# Galois theory for polynomials in several variables

I feel a bit ashamed to ask the following question here.

What is (actually, is there) Galois theory for polynomials in $n$-variables for $n\geq2$?

I am preparing a large audience talk on Lie theory, and decided to start talking about symmetries and take Galois theory as a "baby" example. I know that Lie groups are somehow to differential equations what discrete groups are to algebraic equations. But I nevertheless would expect Lie (or algebraic) groups to appear naturally as higher dimensional analogs of Galois groups.

Namely, the Galois group $G_P$ of a polynomial $P(x)$ in one variable can be defined as the symmetry group of the equation $P(x)=0$ (very shortly, the subgroup of permutations of the solutions/roots that preserves any algebraic equation satisfied by them).

Then one of the great results of Galois theory is that $P(x)=0$ is solvable by radicals if and only if the group $G_P$ is solvable (meaning that its derived series reaches $\{1\}$).

I was wondering what is the analog of the story in higher dimension (i.e. for equations of the form $P(x_1,\dots,x_n)=0$. I would naively expect algebraic group to show up...

I googled the main key words and found this presentation: on the last slide it is written that

the task at hand is to develop a Galois theory of polynomials in two variables

This convinced me to anyway ask the question

EDIT: the first "idea" I had

I first thought about the following strategy. Consider $P(x,y)=0$ as an polynomial equation in one variable $x$ with coefficients in the field $k(y)$ of rational functions in $y$, and consider its Galois group. But then we could do the opposite...what would happen?

• Take the étale fundamental group of the corresponding scheme? – Qiaochu Yuan Nov 17 '11 at 23:49
• That doesn't seem like the correct generalization to me. The Galois group of $f(T)$ is the quotient of the etale fundamental group of Spec $k$ by the etale fundamental group of Spec $k[T]/(f(T))$. In particular, we would like to define it as the automorphism group of something. The Galois group of a polynomial, though, is not the automorphism group of $k[T]/f(T)$ but of $k[T_1,T_2,...,T_n]/f(T_1),etc.,etc.$. One could take the limit of the automorphism groups of $X$, some subset of $X \times X$, some subset of $X\times X\times X$, et cetera... – Will Sawin Nov 18 '11 at 2:07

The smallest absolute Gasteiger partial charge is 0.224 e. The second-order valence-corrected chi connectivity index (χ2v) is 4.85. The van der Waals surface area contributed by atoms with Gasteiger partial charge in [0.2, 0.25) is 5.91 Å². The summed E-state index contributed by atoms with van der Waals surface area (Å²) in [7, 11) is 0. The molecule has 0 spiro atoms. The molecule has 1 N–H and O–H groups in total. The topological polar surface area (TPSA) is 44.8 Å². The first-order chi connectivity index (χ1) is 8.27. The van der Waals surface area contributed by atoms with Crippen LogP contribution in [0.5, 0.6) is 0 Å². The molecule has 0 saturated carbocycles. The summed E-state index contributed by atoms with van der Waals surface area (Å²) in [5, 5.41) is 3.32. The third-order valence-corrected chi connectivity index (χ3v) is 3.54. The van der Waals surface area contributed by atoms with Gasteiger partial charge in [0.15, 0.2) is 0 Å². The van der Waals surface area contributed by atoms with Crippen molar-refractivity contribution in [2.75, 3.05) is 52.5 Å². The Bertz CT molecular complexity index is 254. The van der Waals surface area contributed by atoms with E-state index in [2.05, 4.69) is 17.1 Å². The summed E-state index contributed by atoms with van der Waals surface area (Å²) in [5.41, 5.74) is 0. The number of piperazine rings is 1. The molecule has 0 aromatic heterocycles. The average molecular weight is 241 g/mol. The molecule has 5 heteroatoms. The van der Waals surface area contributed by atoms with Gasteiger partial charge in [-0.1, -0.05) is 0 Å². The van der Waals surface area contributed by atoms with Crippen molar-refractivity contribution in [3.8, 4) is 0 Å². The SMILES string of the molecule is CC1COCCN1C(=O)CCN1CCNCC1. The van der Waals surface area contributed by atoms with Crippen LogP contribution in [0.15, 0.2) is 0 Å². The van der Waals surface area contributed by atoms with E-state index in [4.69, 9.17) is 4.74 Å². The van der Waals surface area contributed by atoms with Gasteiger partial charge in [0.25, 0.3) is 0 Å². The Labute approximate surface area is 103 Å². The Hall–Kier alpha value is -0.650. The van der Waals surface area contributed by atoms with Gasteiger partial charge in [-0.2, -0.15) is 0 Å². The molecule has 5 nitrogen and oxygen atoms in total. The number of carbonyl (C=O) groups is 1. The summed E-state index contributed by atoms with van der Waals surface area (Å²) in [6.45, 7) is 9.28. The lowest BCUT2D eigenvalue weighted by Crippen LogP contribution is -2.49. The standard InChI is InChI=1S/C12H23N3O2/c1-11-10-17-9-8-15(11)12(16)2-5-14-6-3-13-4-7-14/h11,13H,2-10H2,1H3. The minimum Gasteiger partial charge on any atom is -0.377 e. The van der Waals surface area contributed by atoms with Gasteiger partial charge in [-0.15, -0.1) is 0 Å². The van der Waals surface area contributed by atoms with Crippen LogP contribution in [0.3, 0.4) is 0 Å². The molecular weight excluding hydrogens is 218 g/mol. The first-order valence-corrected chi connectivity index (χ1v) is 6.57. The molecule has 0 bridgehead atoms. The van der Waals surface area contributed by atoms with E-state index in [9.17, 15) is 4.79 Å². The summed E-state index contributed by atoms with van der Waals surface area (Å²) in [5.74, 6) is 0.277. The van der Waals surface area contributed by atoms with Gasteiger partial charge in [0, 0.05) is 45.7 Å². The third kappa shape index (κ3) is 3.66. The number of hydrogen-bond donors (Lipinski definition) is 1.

• I don't understand why I see on this question a vote to close. I like this question, and vote NOT to close, and whoever has cast a vote is being very rude by not saying why. – Theo Johnson-Freyd Nov 18 '11 at 4:08
• @Theo I voted to close as not a real question. I have nothing further to add. – Felipe Voloch Nov 18 '11 at 10:20
• I should also mention that the étale fundamental group can indeed be seen as a generalization of the (absolute) Galois group for objects of dimension >0 (although this may not be the generalization you're looking for). – François Brunault Nov 18 '11 at 14:14

(This should really be a comment I think, but I'm not highly rated enough to leave one, so please bear with me)

A Galois Theoretic condition for a polynomial in two variables to be solvable by radicals is found in the following paper: http://arxiv.org/abs/math/0305226. It seems to indicate that something similar can be done for higher variables. Perhaps I'll ask Jochen next time I see him about this.

• Thank you for the link. I'll have a look as soon as possible. – DamienC Dec 9 '11 at 8:58

This will not answer the question but is more than a comment in addition it may be very naive! (This is a hard question not a soft question!!!)

I wonder if given the Galois group <-> étale fundamental group link works for dimension 1, should there not be a link '2-Galois thingie'<->étale 2-type, and hence a link with Grothendieck's Pursuing Stacks and his letters to Breen in 1975. The sought after model might be a profinite (?) crossed module. These are able to be seen as automorphism 2-groups of groupoids, so although they are automorphism things, there is a gap to bridge before the link would work well. I have also met a similar idea when working with orbifolds, and related ideas but have not any definite reply to the particular question, rather more an addition to the question! (I hope this helps... or inspires someone to think 'outside the box'.)

There would be then a similar idea for polynomials in n-variable and models for n-types??? (This may be all rubbish but it is nice to dream sometimes!)

• I don't think that increasing the number of variables means that we have to use higher category theory. – Martin Brandenburg Nov 18 '11 at 8:40
• @Martin May be not, but the possibility is there. Again it is sometimes not a question of "have to" but maybe "might". NB. In fact I did not mention higher category theory as the models for 2-types are quite standard simplicial things and those are "classical" (due to Whitehead 1950 or Reidemeister 1930s, and Peiffer 1940s). :-) The automorphism 2-group of group is very simply the inner automorphism morphism from G to Aut(G), so is not per se higher category theory – Tim Porter Nov 18 '11 at 10:02
• David Corfield kindly reminded me of this n-cat café posting:golem.ph.utexas.edu/category/2009/12/… Kim has a lot more to say on this area, but it seems that it is a very deep and hard area. In his talk at the INI that David pointed out to me, he mentioned Pursuing Stacks and the anabelian theory mentioned therein, so perhaps (more by chace than by good knowledge) I was nearer the mark than I thought! – Tim Porter Nov 20 '11 at 16:35